Democracy In Latin America, 1760-1900: Volume 1, Civic Selfhood And Public Life In Mexico And Peru

Paperback | July 24, 2013

byCarlos A. Forment

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Carlos Forment's aim in this highly ambitious work is to write the book that Tocqueville would have written had he traveled to Latin America instead of the United States. Drawing on an astonishing level of research, Forment pored over countless newspapers, partisan pamphlets, tabloids, journals, private letters, and travelogues to show in this study how citizens of Latin America established strong democratic traditions in their countries through the practice of democracy in their everyday lives.

This first volume of Democracy in Latin America considers the development of democratic life in Mexico and Peru from independence to the late 1890s. Forment traces the emergence of hundreds of political, economic, and civic associations run by citizens in both nations and shows how these organizations became models of and for democracy in the face of dictatorship and immense economic hardship. His is the first book to show the presence in Latin America of civic democracy, something that gave men and women in that region an alternative to market- and state-centered forms of life.

In looking beneath institutions of government to uncover local and civil organizations in public life, Forment ultimately uncovers a tradition of edification and inculcation that shaped democratic practices in Latin America profoundly. This tradition, he reveals, was stronger in Mexico than in Peru, but its basic outlines were similar in both nations and included a unique form of what Forment calls Civic Catholicism in order to distinguish itself from civic republicanism, the dominant political model throughout the rest of the Western world.

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Carlos Forment's aim in this highly ambitious work is to write the book that Tocqueville would have written had he traveled to Latin America instead of the United States. Drawing on an astonishing level of research, Forment pored over countless newspapers, partisan pamphlets, tabloids, journals, private letters, and travelogues to show...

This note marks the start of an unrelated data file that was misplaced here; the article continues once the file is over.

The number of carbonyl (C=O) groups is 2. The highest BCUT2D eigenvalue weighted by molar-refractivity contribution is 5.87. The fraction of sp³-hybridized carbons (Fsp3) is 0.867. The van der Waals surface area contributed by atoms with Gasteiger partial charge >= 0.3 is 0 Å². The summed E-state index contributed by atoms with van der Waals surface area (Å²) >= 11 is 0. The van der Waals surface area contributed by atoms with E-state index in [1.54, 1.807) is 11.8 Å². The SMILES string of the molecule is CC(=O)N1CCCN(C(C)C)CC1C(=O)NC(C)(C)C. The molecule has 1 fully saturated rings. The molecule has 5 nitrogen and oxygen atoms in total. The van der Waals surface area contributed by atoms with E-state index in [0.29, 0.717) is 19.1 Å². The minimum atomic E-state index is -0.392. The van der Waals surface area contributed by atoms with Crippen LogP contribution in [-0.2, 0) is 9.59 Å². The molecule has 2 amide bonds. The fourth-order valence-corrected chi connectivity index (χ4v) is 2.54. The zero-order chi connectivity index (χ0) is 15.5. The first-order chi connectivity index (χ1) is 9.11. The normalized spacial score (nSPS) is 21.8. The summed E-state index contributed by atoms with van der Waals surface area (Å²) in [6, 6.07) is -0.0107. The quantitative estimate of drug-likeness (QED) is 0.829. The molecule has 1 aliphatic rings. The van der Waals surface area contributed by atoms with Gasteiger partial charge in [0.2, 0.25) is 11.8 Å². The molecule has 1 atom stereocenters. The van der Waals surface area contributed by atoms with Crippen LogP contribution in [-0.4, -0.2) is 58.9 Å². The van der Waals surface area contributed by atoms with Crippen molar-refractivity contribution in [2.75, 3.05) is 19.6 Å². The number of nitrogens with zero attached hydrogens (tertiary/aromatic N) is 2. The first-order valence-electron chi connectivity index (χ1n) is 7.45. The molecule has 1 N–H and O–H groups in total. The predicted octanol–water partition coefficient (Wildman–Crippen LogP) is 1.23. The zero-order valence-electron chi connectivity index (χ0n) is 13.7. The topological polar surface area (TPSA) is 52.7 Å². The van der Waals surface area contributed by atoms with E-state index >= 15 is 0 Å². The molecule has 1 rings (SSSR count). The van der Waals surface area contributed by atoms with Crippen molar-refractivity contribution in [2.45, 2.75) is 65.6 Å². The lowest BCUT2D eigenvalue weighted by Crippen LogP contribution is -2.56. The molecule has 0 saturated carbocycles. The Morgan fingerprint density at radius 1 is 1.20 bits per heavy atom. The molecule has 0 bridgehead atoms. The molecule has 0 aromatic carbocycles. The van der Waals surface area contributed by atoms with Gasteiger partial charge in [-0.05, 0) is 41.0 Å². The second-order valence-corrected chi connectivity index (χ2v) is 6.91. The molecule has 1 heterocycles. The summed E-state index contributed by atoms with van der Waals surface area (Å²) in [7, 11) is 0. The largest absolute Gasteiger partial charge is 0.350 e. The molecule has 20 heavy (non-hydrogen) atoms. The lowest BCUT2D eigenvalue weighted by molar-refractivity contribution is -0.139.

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Carlos Forment's aim in this highly ambitious work is to write the book that Tocqueville would have written had he traveled to Latin America instead of the United States. Drawing on an astonishing level of research, Forment pored over countless newspapers, partisan pamphlets, tabloids, journals, private letters, and travelogues to show...

Carlos A. Forment is the director of the Centro de Investigación y Documentación de la Vida Pública in Buenos Aires, Argentina.

other books by Carlos A. Forment

Format:PaperbackDimensions:488 pages, 9 × 6 × 1.2 inPublished:July 24, 2013Publisher:University Of Chicago PressLanguage:English

The following ISBNs are associated with this title:

ISBN - 10:022610141X

ISBN - 13:9780226101415

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Extra Content

Table of Contents

List of Illustrations
Preface
Acknowledgments

PART ONE
INTRODUCTION
1. Common Sense and Democracy in Latin America Today
2. Social Equality and Political Liberty as Forms of Life

PART TWO
THE PUBLIC LANDSCAPE OF LATE COLONIAL LATIN AMERICA
3. Alone in Public: Institutional Practices and Colonial Life
4. Becoming a Rational Person: Anticolonial Movements and the Emergence of a Public

PART THREE
THE EMERGENCE OF CIVIC DEMOCRACY: BREAKING OLD HABITS
5. Crafting Citizens: Mexican Civil and Economic Society
6. Republic without Citizens: Peruvian Civil and Economic Society
7. Losing and Reclaiming Liberty: Mexican Political Society
8. Militarizing Sovereignty of the People: Peruvian Political Society
9. Learning a Language: The Mexican Public Sphere
10. Speaking in Tongues: The Peruvian Public Sphere

PART FOUR
THE DEVELOPMENT OF CIVIC DEMOCRACY: CREATING NEW FORMS OF LIFE
11. Living Democracy: Mexican Civil and Economic Society
12. Andeanizing Democracy: Peruvian Civil and Economic Society
13. Democratizing Antipolitics: Mexican Political Society
14. Fragile Democracy and Tattered Nationhood: Peruvian Political Society
15. Critical Deliberation: The Mexican Public Sphere
16. Opinion-Making: The Peruvian Public Sphere

CONCLUDING REMARKS
Rethinking Tocqueville: A Latin American Perspective

Index

Editorial Reviews

“Forment provides scholars and students of Latin America’s Middle Period with a challenging study of the nature and extent of democracy in what has generally been considered an authoritarian political landscape. . . . Forment’s creative and evidentially expansive approach employs scale and subject to rebut the commonly held historiographical wisdom that the postindependence world of politics and public life consisted of unstable government, authoritarian rule, and an exclusionary, personalist, and clientelistic politics.  In scale, he digs down to the community and local level, relying on newspapers, essays, books, pamphlets, and other forms of published writing.  In subject, he breaks public life down into civic, economic, and political components. . . . In making such a broad, innovative interpretation, boldness is required. Using an abundance of primary sources, Forment reveals a world of increasingly vibrant civic, associational life, and multistrata agency in nineteenth-century Mexico and Peru up to 1880.”